Tap dance class keeps Malibuites on their toes

Tap dance teacher Joe Giamalva's class begins with a basic warm-up: a simple shuffle on one foot for awhile, then the other, then circling the room behind the teacher, doing basic "flaps." As the hour-long class progresses, more steps are added until, almost surprisingly, they become an entire dance routine, with a flourishing finish. Photos by Cathryn Sacks

“Flap, flap, flap, ball-change, shuffle, hop step, flap, heel-drop!” Not just the unique percussive sounds but the words as well echo rhythmically from the fitness center at Zuma Beach Plaza three times a week as Malibu’s adult tap dance class hoofs it up with veteran dancer and choreographer Joe Giamalva.

The class is drawing a growing number of women and yes, a man or two, to its Monday and Wednesday sessions. With seemingly unbridled enthusiasm they enjoy a three-phase participation in the venerable American dance form: learning the basic steps, performing them in a group dance routine, and, far from least, getting valuable pound-dropping cardiovascular exercise while having a whale of a good time.

Students have come to the Malibu class for a variety of reasons, none apparently having anything to do with serious hopes of future fame on the Broadway stage.

“The greatest joy of my life is tapping,” said Malibu resident Joan Steiger, who first set foot to the dance floor at age seven. “You can never tap and not smile.”

Although she has tap danced occasionally in television commercials, Steiger said she didn’t have much time to practice her art during the years she and her late actor husband Rod Steiger traveled extensively. He urged her to take it up again when they settled in Malibu shortly before his death.

Hair stylist Bernie Safire, on the other hand, put on his first pair of tap shoes only eight months ago. An ex-gymnast, he occasionally works out on the trampoline and high bar to keep in shape, but now gets most of his physical conditioning in tap class.

“It’s just about the most fun of anything I’ve ever done,” Safire said enthusiastically. “People in the gym don’t know what this is all about; this is great!”

Wini Rutter of Broad Beach, who also had never set foot into tap shoe until now, probably harbored the idea subconsciously for some 20 years, from the time a friend first told her about joining a tap class.

“I’ve always remembered how much she loved it,” Rutter said. “I never thought about it for myself until I heard about this class, which I first thought would be a good way to enjoy aerobics. It is, and then Joe makes it so much fun I know just what my friend was talking about. I don’t have any great goals in mind; it’s just fun being in the class.”

Giamalva’s teaching method is strictly hands-on, or feet-on in this case, with liberal applications of fun and encouragement. He stands at the front of the class and demonstrates every step, then joins in practicing them with his students, slowly at first and gradually building up tempo to the accompaniment of familiar, lilting melodies played from the CD sound system.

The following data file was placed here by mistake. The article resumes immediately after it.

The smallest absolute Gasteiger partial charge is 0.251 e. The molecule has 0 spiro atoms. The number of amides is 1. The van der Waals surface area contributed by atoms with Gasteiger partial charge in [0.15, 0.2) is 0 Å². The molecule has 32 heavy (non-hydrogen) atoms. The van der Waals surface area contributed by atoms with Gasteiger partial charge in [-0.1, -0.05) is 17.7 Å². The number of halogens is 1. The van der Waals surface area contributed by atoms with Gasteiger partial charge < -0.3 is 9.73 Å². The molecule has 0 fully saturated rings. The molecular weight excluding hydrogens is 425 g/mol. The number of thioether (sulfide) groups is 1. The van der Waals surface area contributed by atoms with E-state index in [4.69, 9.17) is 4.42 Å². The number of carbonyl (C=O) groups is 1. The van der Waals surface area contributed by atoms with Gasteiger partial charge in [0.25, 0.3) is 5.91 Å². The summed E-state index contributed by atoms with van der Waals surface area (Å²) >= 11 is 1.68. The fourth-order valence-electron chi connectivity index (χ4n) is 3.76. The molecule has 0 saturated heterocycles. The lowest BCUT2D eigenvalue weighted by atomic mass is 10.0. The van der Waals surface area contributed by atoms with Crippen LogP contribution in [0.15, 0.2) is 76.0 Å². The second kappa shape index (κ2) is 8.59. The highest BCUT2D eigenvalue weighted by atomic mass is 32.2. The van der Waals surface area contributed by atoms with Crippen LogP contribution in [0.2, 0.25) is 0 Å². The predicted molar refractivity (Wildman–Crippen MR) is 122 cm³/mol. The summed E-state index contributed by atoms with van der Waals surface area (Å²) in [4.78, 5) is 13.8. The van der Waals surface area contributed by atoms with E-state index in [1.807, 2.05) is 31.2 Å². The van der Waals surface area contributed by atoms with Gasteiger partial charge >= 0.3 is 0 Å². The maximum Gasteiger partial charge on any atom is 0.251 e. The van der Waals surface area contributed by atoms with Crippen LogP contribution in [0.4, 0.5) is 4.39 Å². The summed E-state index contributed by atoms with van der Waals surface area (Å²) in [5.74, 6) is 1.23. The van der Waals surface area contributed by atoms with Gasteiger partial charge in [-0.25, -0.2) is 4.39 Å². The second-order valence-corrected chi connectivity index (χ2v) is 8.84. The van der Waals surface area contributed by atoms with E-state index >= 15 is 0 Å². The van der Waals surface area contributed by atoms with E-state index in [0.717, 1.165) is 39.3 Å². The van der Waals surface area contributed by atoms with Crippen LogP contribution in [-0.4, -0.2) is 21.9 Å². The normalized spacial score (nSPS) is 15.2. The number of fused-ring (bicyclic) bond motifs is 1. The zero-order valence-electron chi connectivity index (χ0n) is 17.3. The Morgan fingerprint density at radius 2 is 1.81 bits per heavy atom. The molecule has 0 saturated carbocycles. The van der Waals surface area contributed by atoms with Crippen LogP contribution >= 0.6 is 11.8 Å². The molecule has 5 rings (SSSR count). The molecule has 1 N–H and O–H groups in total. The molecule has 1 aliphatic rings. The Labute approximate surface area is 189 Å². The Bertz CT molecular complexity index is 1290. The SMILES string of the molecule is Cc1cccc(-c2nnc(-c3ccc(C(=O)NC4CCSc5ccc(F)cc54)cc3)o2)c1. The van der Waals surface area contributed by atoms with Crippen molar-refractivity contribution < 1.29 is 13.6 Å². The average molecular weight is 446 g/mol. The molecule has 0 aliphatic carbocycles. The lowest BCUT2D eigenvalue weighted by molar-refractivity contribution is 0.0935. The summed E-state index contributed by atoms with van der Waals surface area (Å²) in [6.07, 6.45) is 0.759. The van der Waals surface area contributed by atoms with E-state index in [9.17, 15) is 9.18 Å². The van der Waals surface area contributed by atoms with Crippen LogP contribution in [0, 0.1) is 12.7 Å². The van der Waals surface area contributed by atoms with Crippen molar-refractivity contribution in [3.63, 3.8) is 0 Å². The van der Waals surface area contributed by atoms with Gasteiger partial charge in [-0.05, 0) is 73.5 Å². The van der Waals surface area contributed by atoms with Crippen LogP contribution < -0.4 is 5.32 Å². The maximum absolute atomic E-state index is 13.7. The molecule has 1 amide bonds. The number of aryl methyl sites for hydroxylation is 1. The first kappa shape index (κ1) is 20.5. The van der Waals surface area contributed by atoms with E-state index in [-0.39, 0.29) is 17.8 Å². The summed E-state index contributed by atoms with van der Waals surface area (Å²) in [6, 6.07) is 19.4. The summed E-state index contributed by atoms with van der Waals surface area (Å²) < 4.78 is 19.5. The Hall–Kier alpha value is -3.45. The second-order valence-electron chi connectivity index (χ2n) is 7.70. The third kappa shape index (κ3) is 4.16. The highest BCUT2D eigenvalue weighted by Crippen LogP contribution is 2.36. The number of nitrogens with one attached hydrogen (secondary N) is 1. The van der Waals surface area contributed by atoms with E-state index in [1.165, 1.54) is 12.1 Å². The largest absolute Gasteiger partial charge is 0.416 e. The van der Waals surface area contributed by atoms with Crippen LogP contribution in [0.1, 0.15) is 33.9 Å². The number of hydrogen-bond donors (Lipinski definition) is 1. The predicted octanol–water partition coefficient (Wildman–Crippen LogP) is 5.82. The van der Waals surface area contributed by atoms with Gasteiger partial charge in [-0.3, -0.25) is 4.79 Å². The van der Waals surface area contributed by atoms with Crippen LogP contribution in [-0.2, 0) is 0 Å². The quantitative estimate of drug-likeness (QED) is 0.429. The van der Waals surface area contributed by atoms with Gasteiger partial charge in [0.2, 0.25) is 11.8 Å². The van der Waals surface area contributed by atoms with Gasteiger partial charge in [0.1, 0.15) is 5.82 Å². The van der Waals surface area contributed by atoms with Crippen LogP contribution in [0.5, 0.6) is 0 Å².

The action starts with basic warm-ups: a simple shuffle on one foot for awhile, then the other, then circling the room behind the teacher, doing basic “flaps.” One by one, other basic steps are shown and practiced as the class circles the room in rhythm to the CD. Then, getting down to business, the students stand in horizontal rows behind Giamalva as he puts the warm-up steps together in combinations. As the hour-long class progresses, more steps are added until, almost surprisingly, they become an entire dance routine.

Students may not realize they are stepping back in time when they step out in their routines. Between the 1600s and early 1800s, tap slowly evolved in America from European step dances, like the jig and clog, and a variety of secular and religious African step dances. The unique rhythms of jazz music distinguish American tap dance from all other kinds of dancing based on percussive footwork.

After the Civil War, vibrant new steps were added to the tap vocabulary, such as syncopated “stop time,” “soft shoe,” “waltz clog” and “time step.” In 1989, May 25 was proclaimed National Tap Dance Day by a vote of Congress. Presidential awards have been given to tap legends Charles “Honi” Coles, and Fayard and Harold Nicholas, know as the Nicholas Brothers, for their lifelong contributions to the art.

Teaching, as well as performing, is nothing new to Joe Giamalva. For several years before moving to Malibu, he held classes in Agoura, and he still conducts a class in Woodland Hills on Tuesdays. He also teaches jazz, ballet and musical theater, and serves on judges’ panels at many major dance competitions.

Giamalva has a long and diverse career in show business as a producer, director, choreographer and performer. He has toured the world in shows with such stars as Raquel Welch, Tony Martin, Cyd Charisse, Donnie and Marie Osmond, and Cher. His movie credits include “New York New York” with Liza Minnelli, “Sextette” (Mae West’s final film) and “Mr. Saturday Night” with Billy Crystal. He choreographed many theater productions and the original Los Angeles Laker Girls learned their cheerleading/dance routines from Giamalva. Through his own production company, Giamalva continues to mount shows and special programs for film, television and industrial and commercial corporations.

The current adult classes will have a chance to exhibit their tap skills in public on Feb. 19 when Malibu Fitness celebrates its twentieth anniversary. The dance routines they are learning now will be part of the featured entertainment at a party to be held on the site, according to owner Lonnie Galate.